After Chones dropped off to Kareem for a dunk and his 22nd point, the 76ers started to get rolling.  Erving hit a jumper from the foul line and then a layup getting past Kareem.  Then Julius got a defensive rebound, pushed the ball, and found Caldwell Jones for a layup and a 59-52 76ers lead.  The Lakers countered with an 8-2 run as Magic got his first field goal and Nixon got two baskets.  After Dawkins went 1-for-2 from the line, Nixon tied the game with a baseline drive and reverse layup.  L.A. then took a two-point lead before Bobby Jones tied it at 65 on a baseline drive.

Then the critical part of the game and perhaps the series happened.  Kareem rolled in for a finger roll and came down on Lionel Hollins’ foot.  Kareem ran with that sprained ankle for three possessions before an injury timeout was finally called with the Lakers up 69-67.  Kareem walked off the floor as everyone (including the announcers) seemed to wonder how the Lakers could win if he was out.  Bill Russell on the CBS broadcast team said that teams sometimes come together when a star gets hurt and play better.

The teams battled to a 73-71 L.A. lead and then Cooper got an open put-back on Magic’s missed jumper.  Then Johnson committed his 4th foul and Bibby hit two free throws.  Nixon then penetrated and found Wilkes for a layup and Magic hit a bank shot off his own miss.  Bobby Jones missed a jumper at 12 seconds and Magic pushed the ball and found Cooper for a layup for an 81-73 Lakers lead going into the 4th.  The Lakers had in fact come together and outscored Philly 12-6 after Kareem went out.

Kareem came back in to start the 4th and ended up playing the entire period.  He hit the first two points with a sky hook in the lane but it was obvious he was limping.  The Lakers eventually took a 12-point lead three times.  But Magic committed his 5th foul on a charge and momentum slowly started going the other way.  Kareem hit back-to-back baskets to keep the Lakers lead at 10 but then Erving hit a scoop from the baseline and Dawkins a jumper from the post.  It was 96-90 Lakers.  After two Nixon free throws, Erving spun through a double-team and hit a banker.  Then Erving got a layup on a Hollins assist.  The Lakers came back though as Magic got a steal and Nixon hit a pull-up banker and then Nixon found Cooper on the break for a 102-94 Lakers lead.  Erving then spun on the baseline, hung in the air, and made a bank shot while being fouled.  The free throw cut it to five.  Then after a Lakers steal, Magic tried to find Kareem with a long pass.  But Erving intercepted it and Hollins hit a driving banker with 1:53 left.  Erving then hit two more free throws at 1:17.  The Lakers lead was down to 102-101.  Kareem split a pair at 1:05 and then Erving missed a shot to tie the game at 55 seconds.  But Caldwell Jones got the offensive rebound and Erving was fouled by Nixon with 43 seconds left.  Dr. J tied the game with his 36th point and 16th of the 4th quarter.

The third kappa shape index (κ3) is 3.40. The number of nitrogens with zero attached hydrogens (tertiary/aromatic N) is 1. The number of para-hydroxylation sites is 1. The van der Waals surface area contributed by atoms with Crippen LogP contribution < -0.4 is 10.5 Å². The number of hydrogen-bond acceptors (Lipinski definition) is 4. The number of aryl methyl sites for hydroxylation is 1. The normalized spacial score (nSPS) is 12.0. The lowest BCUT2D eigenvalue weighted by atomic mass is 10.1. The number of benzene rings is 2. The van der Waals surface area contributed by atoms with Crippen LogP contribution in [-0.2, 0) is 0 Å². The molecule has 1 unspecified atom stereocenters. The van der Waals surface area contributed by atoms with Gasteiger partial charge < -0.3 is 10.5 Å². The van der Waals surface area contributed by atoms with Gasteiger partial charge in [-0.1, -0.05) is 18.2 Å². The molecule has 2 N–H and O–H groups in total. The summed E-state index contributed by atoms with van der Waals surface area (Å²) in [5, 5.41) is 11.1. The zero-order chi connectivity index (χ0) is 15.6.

The Lakers didn’t call time.  Nixon gave the ball to Magic at the right elbow who lobbed one into Kareem.  Abdul-Jabbar on his sprained ankle caught the ball, came down, and then dunked over Erving while the Doctor fouled him at 33 seconds.  It was 106-103 after the three-point play.  After a Philly timeout, Erving missed an under-hand scoop and Magic rebounded but the Lakers overthrew a long pass to Wilkes and Philly had second life with 23 seconds left.  They didn’t have second life for long.  Bobby Jones inbounded to Bibby who was going to the corner beyond the three-point line.  Henry air-balled a three while falling out of bounds but the shot wouldn’t have counted anyway even if it had somehow gone in.  Bibby stepped on the line before releasing the shot.  The Lakers killed the clock and Nixon put the finishing touches on with two free throws at 8 seconds.

The Lakers were going back to Philly up 3-2 but it turned out they would not have Kareem Abdul-Jabbar with them on the trip.

Philadelphia starters (points scored)

Julius Erving (36) – Small Forward

Caldwell Jones (6) – Power Forward

Darryl Dawkins (23) – Center

Maurice Cheeks (4) – Point Guard

Lionel Hollins (10) – Shooting Guard

Philadelphia bench (points scored)

Bobby Jones (8)

Steve Mix (8)

Henry Bibby (8)

Philadelphia Coach: Billy Cunningham

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Los Angeles starters (points scored)

Jamaal Wilkes (14) – Small Forward

Jim Chones (5) – Power Forward

Kareem Abdul-Jabbar (40) – Center

Magic Johnson (14) – Point Guard

Norm Nixon (20) – Shooting Guard

Los Angeles bench (points scored)

Michael Cooper (13)

Mark Landsberger (2)

Los Angeles Coach: Paul Westhead

May 16, 1980 – NBA Finals, Game 6: Los Angeles Lakers 123 @Philadelphia 76ers 107

It seemed only logical.  Someone that is 6’9″ should be inside, not playing point guard.  Well when the Los Angeles Lakers traveled to Philadelphia with a 3-2 lead for Game 6 without Kareem Abdul-Jabbar, they had an advantage not many teams have.  They could move their point guard to center.  The Lakers best lineup in the playoffs was having Earvin ‘Magic’ Johnson at power forward playing with Kareem and Jamaal Wilkes with Michael Cooper and Norm Nixon in the back court.  So it wasn’t as if Magic hadn’t played inside all year.